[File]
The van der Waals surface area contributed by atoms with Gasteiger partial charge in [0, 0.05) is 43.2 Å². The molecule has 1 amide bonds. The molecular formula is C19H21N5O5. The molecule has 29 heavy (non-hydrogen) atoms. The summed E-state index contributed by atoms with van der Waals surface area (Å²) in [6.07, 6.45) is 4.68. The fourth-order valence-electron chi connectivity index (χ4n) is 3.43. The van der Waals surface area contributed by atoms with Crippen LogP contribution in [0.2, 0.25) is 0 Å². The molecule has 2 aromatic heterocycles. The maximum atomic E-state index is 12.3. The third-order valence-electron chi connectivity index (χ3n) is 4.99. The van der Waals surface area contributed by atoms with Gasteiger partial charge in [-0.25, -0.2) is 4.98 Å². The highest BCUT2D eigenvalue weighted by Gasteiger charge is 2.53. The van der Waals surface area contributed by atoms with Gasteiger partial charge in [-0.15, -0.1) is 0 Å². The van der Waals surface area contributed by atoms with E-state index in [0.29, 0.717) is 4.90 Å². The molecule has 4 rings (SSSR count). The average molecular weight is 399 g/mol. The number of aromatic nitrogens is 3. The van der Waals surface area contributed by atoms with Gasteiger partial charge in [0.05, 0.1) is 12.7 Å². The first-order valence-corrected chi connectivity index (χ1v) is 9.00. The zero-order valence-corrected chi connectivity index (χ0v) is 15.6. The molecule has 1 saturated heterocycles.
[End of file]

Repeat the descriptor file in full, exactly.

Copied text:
The van der Waals surface area contributed by atoms with Gasteiger partial charge in [0, 0.05) is 43.2 Å². The molecule has 1 amide bonds. The molecular formula is C19H21N5O5. The molecule has 29 heavy (non-hydrogen) atoms. The summed E-state index contributed by atoms with van der Waals surface area (Å²) in [6.07, 6.45) is 4.68. The fourth-order valence-electron chi connectivity index (χ4n) is 3.43. The van der Waals surface area contributed by atoms with Crippen LogP contribution in [0.2, 0.25) is 0 Å². The molecule has 2 aromatic heterocycles. The maximum atomic E-state index is 12.3. The third-order valence-electron chi connectivity index (χ3n) is 4.99. The van der Waals surface area contributed by atoms with Gasteiger partial charge in [-0.25, -0.2) is 4.98 Å². The highest BCUT2D eigenvalue weighted by Gasteiger charge is 2.53. The van der Waals surface area contributed by atoms with Gasteiger partial charge in [-0.15, -0.1) is 0 Å². The van der Waals surface area contributed by atoms with E-state index in [0.29, 0.717) is 4.90 Å². The molecule has 4 rings (SSSR count). The average molecular weight is 399 g/mol. The number of aromatic nitrogens is 3. The van der Waals surface area contributed by atoms with Gasteiger partial charge in [0.05, 0.1) is 12.7 Å². The first-order valence-corrected chi connectivity index (χ1v) is 9.00. The zero-order valence-corrected chi connectivity index (χ0v) is 15.6. The molecule has 1 saturated heterocycles.